If you are involved in a site that has suffered some sort of Google penalty, be it a manual or algorithmic action, taking the necessary steps to right your wrongs and get on a path to recovery is no easy task. It is a task that is more likely to take months rather than days or weeks. To help this process Google has launched a link disavow tool, but site owners shouldn’t rush into using it or try to take shortcuts, as it could possibly do more harm than good.
This post is to help give some background on the latest tool Google has added to its webmaster arsenal and to provide information on whether or not to use it.
The disavow tool allows website owners to notify the search engines of links they are unable to remove which they believe are spam and could be having a negative impact on their site.
First and foremost, if you haven’t received notification from Google that your site is operating against its webmaster guidelines and your rankings haven’t dropped off the planet, then there’s probably very little reason for you to start using the tool. Even if you have been hit with an ‘un-natural link’ penalty, it is still recommended you should only use the disavow tool as a last resort after you’ve tried every other means possible to get the spam links removed. Google knows what links you have and if they don’t see that any links have been removed, then it is likely they will determine a site as simply disavowing links without making any other efforts to try and get the links removed – subsequently the disavow submission may end up having no positive impact at all. This message has been made very clear through a recent Q&A Danny Sullivan of Search Engine Land conducted with Matt Cutt’s, Google’s head of web spam – Q&A With Google’s Matt Cutts On How To Use The Link Disavow Tool.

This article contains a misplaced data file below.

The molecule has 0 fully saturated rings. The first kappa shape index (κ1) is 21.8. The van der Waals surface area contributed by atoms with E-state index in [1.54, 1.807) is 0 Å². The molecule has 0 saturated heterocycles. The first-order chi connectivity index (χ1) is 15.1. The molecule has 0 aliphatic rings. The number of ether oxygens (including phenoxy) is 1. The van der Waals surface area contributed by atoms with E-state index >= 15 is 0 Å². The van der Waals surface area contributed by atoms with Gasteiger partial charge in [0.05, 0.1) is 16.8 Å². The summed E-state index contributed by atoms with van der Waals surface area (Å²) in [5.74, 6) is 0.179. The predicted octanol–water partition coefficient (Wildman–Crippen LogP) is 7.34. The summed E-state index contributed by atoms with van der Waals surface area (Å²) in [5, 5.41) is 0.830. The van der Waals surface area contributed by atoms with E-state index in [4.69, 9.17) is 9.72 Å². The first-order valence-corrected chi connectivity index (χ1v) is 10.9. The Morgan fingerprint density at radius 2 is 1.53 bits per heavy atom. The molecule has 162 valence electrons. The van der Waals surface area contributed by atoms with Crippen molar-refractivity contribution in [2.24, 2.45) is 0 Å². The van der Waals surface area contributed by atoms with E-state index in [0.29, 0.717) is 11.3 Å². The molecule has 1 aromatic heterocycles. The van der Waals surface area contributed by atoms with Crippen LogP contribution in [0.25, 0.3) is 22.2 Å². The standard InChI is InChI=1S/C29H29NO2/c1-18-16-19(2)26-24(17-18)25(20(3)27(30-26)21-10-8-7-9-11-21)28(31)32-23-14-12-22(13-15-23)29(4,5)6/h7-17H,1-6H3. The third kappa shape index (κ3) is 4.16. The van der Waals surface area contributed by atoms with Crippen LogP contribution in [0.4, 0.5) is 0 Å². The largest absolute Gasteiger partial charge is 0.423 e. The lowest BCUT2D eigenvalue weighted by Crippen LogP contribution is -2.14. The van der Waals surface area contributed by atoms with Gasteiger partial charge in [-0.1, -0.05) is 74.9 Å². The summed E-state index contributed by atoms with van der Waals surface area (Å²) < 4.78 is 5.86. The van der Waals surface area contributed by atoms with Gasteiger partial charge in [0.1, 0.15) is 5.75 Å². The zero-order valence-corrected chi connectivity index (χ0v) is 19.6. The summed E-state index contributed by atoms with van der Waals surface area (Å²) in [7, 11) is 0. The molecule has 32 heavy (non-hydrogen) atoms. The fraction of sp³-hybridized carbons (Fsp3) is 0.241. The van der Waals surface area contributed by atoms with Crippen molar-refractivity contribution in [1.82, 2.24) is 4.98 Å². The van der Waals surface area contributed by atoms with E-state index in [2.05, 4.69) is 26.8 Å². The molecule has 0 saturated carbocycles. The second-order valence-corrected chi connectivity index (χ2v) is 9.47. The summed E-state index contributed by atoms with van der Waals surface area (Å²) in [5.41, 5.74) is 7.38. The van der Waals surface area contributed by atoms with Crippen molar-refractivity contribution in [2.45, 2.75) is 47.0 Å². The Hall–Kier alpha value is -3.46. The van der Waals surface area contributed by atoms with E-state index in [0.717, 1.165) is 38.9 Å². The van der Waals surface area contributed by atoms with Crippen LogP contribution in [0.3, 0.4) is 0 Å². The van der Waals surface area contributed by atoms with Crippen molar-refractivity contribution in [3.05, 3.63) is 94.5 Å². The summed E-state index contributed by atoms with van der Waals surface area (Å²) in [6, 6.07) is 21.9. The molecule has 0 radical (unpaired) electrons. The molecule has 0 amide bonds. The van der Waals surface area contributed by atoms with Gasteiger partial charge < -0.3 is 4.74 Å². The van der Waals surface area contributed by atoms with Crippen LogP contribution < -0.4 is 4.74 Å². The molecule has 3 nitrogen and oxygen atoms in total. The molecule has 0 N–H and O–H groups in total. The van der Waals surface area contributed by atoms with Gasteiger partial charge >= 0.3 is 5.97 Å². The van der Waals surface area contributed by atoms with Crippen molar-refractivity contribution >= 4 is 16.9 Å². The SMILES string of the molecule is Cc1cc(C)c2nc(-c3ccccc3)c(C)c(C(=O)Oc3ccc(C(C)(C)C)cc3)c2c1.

In terms of how to use the tool, Google has published a blog post ‘A new tool to disavow links’, and you can also view the video below that gives a quick overview of the tool –
It is worth highlighting that if you have received a manual spam action from Google and you have taken the necessary steps to right the situation, which may include using the disavow tool, you will still need to submit a reconsideration request. It is recommended site owners allow 1 day or more to pass after disavowing links before submitting a reconsideration request. You should also mention in your reconsideration submission that you used the disavow tool.
There’s no doubt this tool could prove really useful for many site owners in difficult situations, but using a powerful tool such as this should be treated carefully so as not to have a zero or at worst a reverse effect. Dr Pete of SEOMOZ has written an excellent post that serves as a great resource in giving some advice to help website owners decide whether disavowal is a good fit and how to use the tool wisely.
For sure links still rule the waves as a major scoring metric used by the search engines in terms of determining where to rank sites in SERPs. However, as we all know, there are many different types of external links that can be acquired, and today more than ever it is crucial sites are building a healthy backlink profile which includes links from quality, relevant sites. Not adhering to Google’s guidelines and building manipulative links will result in sites being penalised for their actions – the simple reality today is that Google is better than ever at checking on the quality of a sites’ backlink profile and the penalties for not following the rules are severe.
Have you used Google’s Disavow Tool yet? Please submit a message below – be great to receive your thoughts.